What Zoom has done: Zoom has created “Zoom connectors,” specialized clients that can be invited to the meeting upon the request of the meeting host to encrypt data sent to and from non-Zoom applications. Zoom has also stopped routing traffic through servers that are identified as vulnerable by experts at University of Toronto and elsewhere.

Suggested practices for Lawyers: Please ensure that you and your client are using the Zoom app to access the hearing.

Other Resources:

The CBABC Criminal Justice Section April newsletter included 8 tips for for navigating a virtual hearing (from the article Adapting to a New Normal: Our Experience at the Divisional Court's First Virtual Hearing):

  1. Be Prepared for your Internet to Fail – plan for alternative solutions, such as using your phone’s hot spot, a mobile internet stick, or a friendly neighbour, and be aware of call-in options in the event you cannot get an internet source to work;
  2. Two Screens are Key – while not strictly necessary, using two screens provides you with easier access to the hearing, private chats, and relevant documents at the same time (and helps guard against inadvertent display of information during screen sharing);
  3. Use Headphones with a Microphone – those speaking with headphones came across clearer and louder than those simply speaking into their computer;
  4. Rely on a Compendium – it can be difficult to get participants to locate the right document efficiently, so a compendium with paginated documents you anticipate relying on is key to facilitating screen sharing of documents and using your time for submissions efficiently;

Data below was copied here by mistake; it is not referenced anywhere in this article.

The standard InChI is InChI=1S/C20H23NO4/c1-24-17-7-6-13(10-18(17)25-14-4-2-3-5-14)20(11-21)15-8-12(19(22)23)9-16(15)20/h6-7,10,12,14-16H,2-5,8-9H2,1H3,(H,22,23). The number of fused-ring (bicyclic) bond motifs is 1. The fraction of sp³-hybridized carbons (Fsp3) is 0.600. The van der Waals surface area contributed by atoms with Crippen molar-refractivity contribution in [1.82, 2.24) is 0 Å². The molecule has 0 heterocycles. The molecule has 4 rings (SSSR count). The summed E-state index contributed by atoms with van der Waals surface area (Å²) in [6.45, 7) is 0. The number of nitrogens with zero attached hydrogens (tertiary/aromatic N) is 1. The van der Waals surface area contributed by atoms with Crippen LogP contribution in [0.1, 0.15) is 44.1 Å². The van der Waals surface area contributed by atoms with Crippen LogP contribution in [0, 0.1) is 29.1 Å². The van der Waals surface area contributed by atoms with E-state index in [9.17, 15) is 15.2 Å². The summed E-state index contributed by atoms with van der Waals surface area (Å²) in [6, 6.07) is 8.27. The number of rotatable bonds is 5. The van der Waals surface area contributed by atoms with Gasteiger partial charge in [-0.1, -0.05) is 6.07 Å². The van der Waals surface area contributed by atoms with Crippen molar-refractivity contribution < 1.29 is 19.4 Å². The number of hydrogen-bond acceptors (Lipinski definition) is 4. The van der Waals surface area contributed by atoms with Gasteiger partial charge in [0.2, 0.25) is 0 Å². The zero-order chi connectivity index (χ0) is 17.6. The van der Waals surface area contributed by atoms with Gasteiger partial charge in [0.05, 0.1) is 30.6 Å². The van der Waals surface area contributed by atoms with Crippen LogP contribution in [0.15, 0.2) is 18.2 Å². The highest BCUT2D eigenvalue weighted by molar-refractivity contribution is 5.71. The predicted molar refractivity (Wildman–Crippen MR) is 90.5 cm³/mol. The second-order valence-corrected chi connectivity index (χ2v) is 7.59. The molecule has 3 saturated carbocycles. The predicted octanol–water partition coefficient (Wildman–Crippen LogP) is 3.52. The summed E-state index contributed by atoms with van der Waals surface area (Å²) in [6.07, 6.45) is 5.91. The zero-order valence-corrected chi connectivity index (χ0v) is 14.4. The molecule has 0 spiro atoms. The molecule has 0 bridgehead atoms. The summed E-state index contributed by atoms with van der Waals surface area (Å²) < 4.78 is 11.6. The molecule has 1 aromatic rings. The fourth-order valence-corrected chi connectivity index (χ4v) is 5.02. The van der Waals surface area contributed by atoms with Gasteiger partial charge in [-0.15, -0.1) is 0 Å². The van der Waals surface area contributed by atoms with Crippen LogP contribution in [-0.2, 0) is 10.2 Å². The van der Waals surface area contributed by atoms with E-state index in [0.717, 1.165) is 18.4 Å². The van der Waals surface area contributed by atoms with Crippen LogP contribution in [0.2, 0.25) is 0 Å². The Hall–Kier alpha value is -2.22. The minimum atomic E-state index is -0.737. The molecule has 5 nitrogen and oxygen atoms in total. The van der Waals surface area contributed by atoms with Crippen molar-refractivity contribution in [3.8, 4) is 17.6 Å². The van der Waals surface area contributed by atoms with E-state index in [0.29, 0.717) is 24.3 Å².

5. Become Comfortable with Screen Sharing – this takes practice to do so quickly and without inadvertently sharing the wrong information, but is the most effective way to get a document before the court;
  6. Set-up an Independent Chat with your Team – the chat function was integral to support counsel making submissions, by providing relevant references, reminding them of important evidence to rely on and giving suggested responses to judicial questioning;
  7. Be Mindful of Facial Expressions – your camera provides a much closer and direct view of your face than the judges and other counsel would otherwise have, so try to keep a poker face;
  8. Enlist Support and Advice – consider engaging a Specialist or Technician who can provide technical advice and support before and during a hearing, as it ensures that you can focus on the substance of the hearing rather than the technical aspects.

Tips and advice from the Law Society of BC, April 6, 2020

The Law Society has heard from many lawyers in British Columbia who are concerned about their economic future as individuals and as businesses. Our Practice Advisors and other departments have put together some tips and advice for lawyers and students that address the business impacts they are experiencing during this difficult time.

We are indebted to the Law Society of Alberta, which produced similar recommendations, some of which we have modified for the BC context.

  1. Apply for federal or provincial grants, programs or other relief available for individuals and small businesses.
  2. Speak with commercial lenders about interest relief or deferral of loan payments without interest.
  3. Discuss rent reduction or deferrals with landlords, and apply for utility and property tax deferrals.
  4. Seek remote bookkeeping services in the event you or your bookkeeper are quarantined.
  5. Ask insurers about policies and business interruption insurance for COVID-19. If no business interruption coverage is available, consider improvements to the existing policy and consider products by other insurers.